Skywatch and TCAD
Your article on the Ryan TCAD and the Argus map system was excellent and should help anyone trying to make a decision on whether or not to buy a collision avoidance system.
I have flown with both the TCAD 9000 and switched over to Skywatch last year. All your observations are right on. I have also noticed that the Skywatch is the only instrument my passengers ever look at.
I have only one comment comparing the two systems: I believe the TCAD system is a bit more passive than Skywatch. I believe TCAD can onlywork if the other aircraft is illuminated by radar. This is not so with Skywatch. I fly in Mexico and I can tell you that TCAD is almost useless down there and might even give the pilot a false sense of security.
My Skywatch works great in Mexico. Your article should have pointed this out.
Youre correct. The Skywatch system actively interrogates nearby transponders while the TCAD system is entirely passive.
Im writing in response to the January review of the Bellanca Viking. As an admitted Bellanca fanatic, I was eagerly anticipating the release of the article but I must admit I was disappointed when I read it.
It seems that when reviewing an aircraft that seemingly changes little, that its okay to just dig through the old file cabinet and come up with the old review from two decades ago, dust it off, brush it up a little and print it.
For example, after describing gear and flap design changes that were made in the late 1960s and the fuel system revamp, the article notes that other than these few changes, the newest Viking is not much different from the oldest. This statement couldnt be farther from the truth.
I felt the article had a very apparent negative slant and contained a great deal of misinformation. References to dry rot and the several fatal Viking wing failures borders on slanderous. After extensive research, the only failures Ive been able to find all have some sort of extenuating circumstance, whether it be jet wake turbulence, a highly modified and lengthened wing or illegal aerobatics.
In short, by the way the article dealt with the wood deterioration issue, it was obvious that the author has never even read Bellanca Service Letter 87A. And, contrary to the impression given, they arent falling out of the sky.
As a matter of fact, of the more than 1350 Vikings built, nearly 81 percent of them are still registered. Im not sure how many other high-performance, complex airplanes could match this. The expensive repair work with regard to the wing is questionable. There are numerous stories of airplanes being grounded, wings removed and sent off to Bellanca specialists only to be returned with no problems found. So, although I dont feel the Viking requires special skills to maintain, owners should seek out an experienced mechanic whos familiar with Bellancas.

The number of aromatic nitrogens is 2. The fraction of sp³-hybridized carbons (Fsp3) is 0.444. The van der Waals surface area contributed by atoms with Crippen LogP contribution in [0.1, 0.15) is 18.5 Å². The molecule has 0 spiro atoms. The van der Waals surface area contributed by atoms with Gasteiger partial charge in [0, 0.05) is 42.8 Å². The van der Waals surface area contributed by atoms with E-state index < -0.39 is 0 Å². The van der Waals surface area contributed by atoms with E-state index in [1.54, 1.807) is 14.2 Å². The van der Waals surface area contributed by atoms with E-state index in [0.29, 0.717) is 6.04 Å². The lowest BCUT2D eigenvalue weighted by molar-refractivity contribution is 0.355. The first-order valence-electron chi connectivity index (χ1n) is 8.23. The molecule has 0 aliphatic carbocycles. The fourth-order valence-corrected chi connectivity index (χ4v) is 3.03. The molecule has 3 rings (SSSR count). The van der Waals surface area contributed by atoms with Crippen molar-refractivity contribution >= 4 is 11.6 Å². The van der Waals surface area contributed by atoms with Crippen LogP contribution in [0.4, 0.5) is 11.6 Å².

Having owned two Vikings and numerous other airplanes, Ive always been impressed with just how few ADs the Bellanca has against it. When compared to a Beech or Piper, the Vikings short AD list is impressive. I felt there were some major misrepresentations (and mistakes) concerning ADs.
For example, the oft-mentioned main and nose landing gear AD repetitive inspections can be eliminated by fitting beefed up brackets, a one-time upgrade. As a matter of fact, most every repetitive- type AD on the Vikings can be satisfied with one-time repairs.
In fact, AD 76-23-03 R1-the exhaust system inspection-is probably the most important of all the ADs, but was hardly mentioned. AD 91-15-04 is mentioned as though it applied to all, when in fact it only applies to pre-1971 Continental-powered Vikes with two-blade McCauleys.
AD 90-02-23 is also mentioned in reference with a 17-30A, when in fact it only applies to Lycoming-powered airplanes, roughly a quarter of the fleet. It seems very little research was done with regard to the service requirements of a typical Viking.
It seems that Aviation Consumer has done a great injustice to Viking owners everywhere and I dont feel this article would provide any valuable assistance to a prospective buyer.
Your Used Aircraft Guides are generally well respected for providing the aircraft buying public with sound, objective and factual reviews. But in this instance, I feel you really missed the mark. The Bellanca Viking continues to be the best kept secret in general aviation.
Heres some feedback on CermiNil cylinders. When we had 216 hours on our Cermicrome cylinders, we were as happy as Ron King is with his CermiNils. (See Letters, January 1999 Aviation Consumer.) We, too, had tight cylinders, as evidenced by low oil consumption and high compression readings. But you know the end of that story.
It wasnt until we hit 360 hours that the problem with Cermicrome manifested itself. Im not saying theres anything wrong with CermiNil. Im just saying that at 216 hours, its premature to make any conclusions.